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Re: The Book Arts as a Career
- To: BOOK_ARTS-L@xxxxxxxxxxxxxxxx
- Subject: Re: The Book Arts as a Career
- From: "Janet L. Maher" <jmar@xxxxxxx>
- Date: Thu, 9 Apr 1998 13:38:51 -0400
- In-reply-to: <199804091337.JAA13174@eclipse.qis.net>
- Message-id: <199804091747.KAA17516@SUL-Server-2.Stanford.edu>
- Sender: "Book_Arts-L: On the web at http://www.dreamscape.com/pdverhey" <BOOK_ARTS-L@xxxxxxxxxxxxxxxx>
Extending Ed's advice to the arts in general, book and other--how
perfectly he has expressed the bredth of the great challenge.
Marsha Sinetar wrote "Do What You Love and the Money Will Follow", and,
although the money may not follow in great quantity, I believe that
the life energy certainly will. (And isn't that what money is?--the means
for continuing the evolution of your life and what you do and produce
through the use of it?)
One's art requires one's own support, as parenting requires the adult's
support and nurturance of the child. If and when the time comes when the
art pays for itself and it is not necessary to do something else
to keep body and soul together, wonderful! But it is unreasonable
to expect that to happen without the nurturance period.
Just as a child needs to be fed and clothed and sent to school,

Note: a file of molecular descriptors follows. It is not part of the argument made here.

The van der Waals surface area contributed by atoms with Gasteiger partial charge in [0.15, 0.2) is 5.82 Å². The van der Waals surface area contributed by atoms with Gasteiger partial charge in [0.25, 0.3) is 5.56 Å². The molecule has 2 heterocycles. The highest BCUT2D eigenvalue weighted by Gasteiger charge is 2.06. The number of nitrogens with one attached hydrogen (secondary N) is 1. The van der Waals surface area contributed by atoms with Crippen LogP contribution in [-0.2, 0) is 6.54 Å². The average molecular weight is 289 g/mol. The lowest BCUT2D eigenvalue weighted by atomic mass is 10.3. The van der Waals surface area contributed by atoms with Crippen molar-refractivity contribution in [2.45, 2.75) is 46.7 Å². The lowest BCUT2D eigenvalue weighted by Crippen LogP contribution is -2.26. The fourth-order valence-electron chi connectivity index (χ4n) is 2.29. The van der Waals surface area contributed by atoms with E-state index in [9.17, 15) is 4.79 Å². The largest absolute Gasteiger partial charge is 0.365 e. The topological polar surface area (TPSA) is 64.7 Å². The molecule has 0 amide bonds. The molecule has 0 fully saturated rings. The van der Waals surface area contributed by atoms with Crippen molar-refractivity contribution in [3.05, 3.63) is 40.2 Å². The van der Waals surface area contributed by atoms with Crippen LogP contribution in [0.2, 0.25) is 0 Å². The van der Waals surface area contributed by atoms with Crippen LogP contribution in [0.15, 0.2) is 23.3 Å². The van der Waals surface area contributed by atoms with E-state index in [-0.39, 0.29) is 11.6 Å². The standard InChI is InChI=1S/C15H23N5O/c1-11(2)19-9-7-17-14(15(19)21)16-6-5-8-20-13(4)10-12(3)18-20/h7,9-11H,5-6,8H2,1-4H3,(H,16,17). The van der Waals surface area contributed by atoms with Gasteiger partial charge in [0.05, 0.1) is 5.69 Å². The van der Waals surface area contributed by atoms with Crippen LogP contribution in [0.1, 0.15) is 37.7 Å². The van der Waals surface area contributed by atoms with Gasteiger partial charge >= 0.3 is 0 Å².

one's art needs to be financed with the supplies required to make
it, the TIME (protected, hoarded, savored, and sacrificed from possibly
doing something else) to produce it, the fees and shipping costs to send
it places, and on and on. You don't have children without anticipating the
care they will require, and you can't endeavor to be an artist (book or
otherwise) without being willing to do what must to done to keep the work
alive and growing. This requires financial energy as well as creative.
I believe, as Ed so beautifully said, that ultimately the simple fact of
continuing to do it, to wake up another morning and try it all again
until the doing of it is so much a fabric of your life, that it WILL
support you (at least emotionally, ideologically) in the rough times
--because you have supported it when you could in the not-as-rough times.
And the people you meet, the sharing that goes on (printmakers are very
much like book artists in this way) also make it worth the great deal of
work that it entails.
> Maybe you shouldn't give up your day job. But don't give up your dreams
> most important--keep making books!
> If this is what matters to you more than anything else, you will find a way to
> be a successful, professional and--if not overly well-paid--then certainly
> paid- enough, (book) artist.
What else is there but this (and love too--if you're lucky)!
Janet Maher, Assistant Professor, Department of Fine Arts
Loyola College in Maryland, 4501 North Charles Street
Baltimore, Maryland 21210-2699 (410-617-5545)
"Rise up nimbly and go on your strange journey
to the ocean of meanings." --Rumi